July 22, 2021 at 12:17 pm #9143WallyParticipantRank: Aquaculture
Aquaculture, also called fish farming involves breeding and growing shellfish, and fish such as salmon, trout and halibut, catering to the food industry. Some do it to stock lakes and rivers for angling purposes, or for ornamental ponds. It is usually done by breeding fish by hatching eggs, buying young fish and rearing them, grading them and moving to bigger tanks while monitoring the tanks for oxygen and water temperature, and harvesting fish when ready for sale.July 22, 2021 at 1:12 pm #9145MikeParticipantRank: Reply To: Aquaculture
Prawns are also reared for local consumption using aquaculture farming techniques. It is similar to the broiler chicken that is reared in poultry farms. It does not taste as good as the naturally bred prawns.August 13, 2021 at 6:20 pm #9193DaveParticipantRank: Reply To: Aquaculture
Aquaculture in large scale is detrimental for the environment. It takes a lot of wild fish to feed certain farmed fish. When tons of fish are reared together, they create a lot of waste, which can pollute the ocean. Moreover, these wastes has the potential to build up in the surrounding area which can deplete the water of oxygen, creating algal blooms and dead zones. Aquacultural practices also endangers human health since fish farms frequently use antibiotics to control disease in the crowded pens. By eating fish that have been treated with antibiotics, consumers may be ingesting harmful levels of antibiotic residues. Fish farms can also be breeding grounds for disease.August 16, 2021 at 6:37 pm #9260BenParticipantRank: Reply To: Aquaculture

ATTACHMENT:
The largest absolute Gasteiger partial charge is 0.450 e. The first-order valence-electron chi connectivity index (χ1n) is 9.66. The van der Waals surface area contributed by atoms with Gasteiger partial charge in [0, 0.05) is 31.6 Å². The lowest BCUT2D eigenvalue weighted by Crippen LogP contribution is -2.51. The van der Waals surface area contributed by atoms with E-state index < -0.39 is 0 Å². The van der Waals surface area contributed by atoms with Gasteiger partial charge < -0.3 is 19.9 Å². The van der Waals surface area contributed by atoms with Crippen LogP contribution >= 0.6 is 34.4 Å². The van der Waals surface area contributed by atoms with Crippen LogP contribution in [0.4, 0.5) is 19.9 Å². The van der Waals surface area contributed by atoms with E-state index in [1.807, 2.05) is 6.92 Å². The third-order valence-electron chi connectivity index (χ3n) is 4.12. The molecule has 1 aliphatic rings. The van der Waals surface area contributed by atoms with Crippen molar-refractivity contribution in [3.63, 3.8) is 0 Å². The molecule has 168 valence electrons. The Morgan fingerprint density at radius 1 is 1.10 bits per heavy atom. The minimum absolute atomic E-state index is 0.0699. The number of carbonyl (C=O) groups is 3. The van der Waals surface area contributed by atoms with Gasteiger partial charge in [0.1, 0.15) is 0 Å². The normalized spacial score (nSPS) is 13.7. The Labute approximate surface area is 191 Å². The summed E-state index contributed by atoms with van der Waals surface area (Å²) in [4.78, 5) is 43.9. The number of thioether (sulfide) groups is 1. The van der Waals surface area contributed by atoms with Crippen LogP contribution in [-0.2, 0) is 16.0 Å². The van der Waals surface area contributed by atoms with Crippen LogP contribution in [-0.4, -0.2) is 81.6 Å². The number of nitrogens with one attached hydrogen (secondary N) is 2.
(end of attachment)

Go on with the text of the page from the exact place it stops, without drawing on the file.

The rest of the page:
There are a variety of species involved in today’s aquaculture and is based mainly on consumer demand. It includes carp, catfish, salmon, and tilapia, shellfish such as shrimp and mollusks such as clams, oysters, mussels, and scallops. Catfish is the most commonly produced aquatic species in the United States. Carp is an important food fish worldwide. Carp is the primary aquaculture production in Asia and the Pacific, with China being the leading producer. Canada, Alaska, and Norway specialise in salmon production. Tilapia is grown in the southern United States. Shrimp and prawns are primarily produced in China and Thailand, although many shrimp farms exist throughout the world. Mollusks are grown around the world, primarily in saltwater coastal areas.
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